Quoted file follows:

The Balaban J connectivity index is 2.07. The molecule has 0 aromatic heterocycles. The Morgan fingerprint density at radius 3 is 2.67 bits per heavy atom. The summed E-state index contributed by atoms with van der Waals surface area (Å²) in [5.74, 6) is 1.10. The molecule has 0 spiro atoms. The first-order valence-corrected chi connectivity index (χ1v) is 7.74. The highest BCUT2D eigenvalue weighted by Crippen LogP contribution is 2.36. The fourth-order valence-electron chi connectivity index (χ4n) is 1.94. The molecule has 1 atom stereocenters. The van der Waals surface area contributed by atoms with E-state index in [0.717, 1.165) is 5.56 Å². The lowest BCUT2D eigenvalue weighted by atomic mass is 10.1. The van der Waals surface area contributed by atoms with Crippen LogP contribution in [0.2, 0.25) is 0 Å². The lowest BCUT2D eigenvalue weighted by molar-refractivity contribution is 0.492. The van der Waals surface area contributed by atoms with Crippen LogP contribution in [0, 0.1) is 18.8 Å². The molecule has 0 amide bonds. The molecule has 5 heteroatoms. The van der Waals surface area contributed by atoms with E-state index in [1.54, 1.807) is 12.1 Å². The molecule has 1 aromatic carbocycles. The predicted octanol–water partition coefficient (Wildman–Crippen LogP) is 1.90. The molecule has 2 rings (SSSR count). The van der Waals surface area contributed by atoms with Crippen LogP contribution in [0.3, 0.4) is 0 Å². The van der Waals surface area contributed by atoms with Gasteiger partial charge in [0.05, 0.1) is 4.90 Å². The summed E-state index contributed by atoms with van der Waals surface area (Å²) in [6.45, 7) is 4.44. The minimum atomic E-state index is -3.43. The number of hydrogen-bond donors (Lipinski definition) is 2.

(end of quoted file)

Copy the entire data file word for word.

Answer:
The Balaban J connectivity index is 2.07. The molecule has 0 aromatic heterocycles. The Morgan fingerprint density at radius 3 is 2.67 bits per heavy atom. The summed E-state index contributed by atoms with van der Waals surface area (Å²) in [5.74, 6) is 1.10. The molecule has 0 spiro atoms. The first-order valence-corrected chi connectivity index (χ1v) is 7.74. The highest BCUT2D eigenvalue weighted by Crippen LogP contribution is 2.36. The fourth-order valence-electron chi connectivity index (χ4n) is 1.94. The molecule has 1 atom stereocenters. The van der Waals surface area contributed by atoms with E-state index in [0.717, 1.165) is 5.56 Å². The lowest BCUT2D eigenvalue weighted by atomic mass is 10.1. The van der Waals surface area contributed by atoms with Crippen LogP contribution in [0.2, 0.25) is 0 Å². The lowest BCUT2D eigenvalue weighted by molar-refractivity contribution is 0.492. The van der Waals surface area contributed by atoms with Crippen LogP contribution in [0, 0.1) is 18.8 Å². The molecule has 0 amide bonds. The molecule has 5 heteroatoms. The van der Waals surface area contributed by atoms with E-state index in [1.54, 1.807) is 12.1 Å². The molecule has 1 aromatic carbocycles. The predicted octanol–water partition coefficient (Wildman–Crippen LogP) is 1.90. The molecule has 2 rings (SSSR count). The van der Waals surface area contributed by atoms with Crippen LogP contribution in [0.3, 0.4) is 0 Å². The van der Waals surface area contributed by atoms with Gasteiger partial charge in [0.05, 0.1) is 4.90 Å². The summed E-state index contributed by atoms with van der Waals surface area (Å²) in [6.45, 7) is 4.44. The minimum atomic E-state index is -3.43. The number of hydrogen-bond donors (Lipinski definition) is 2.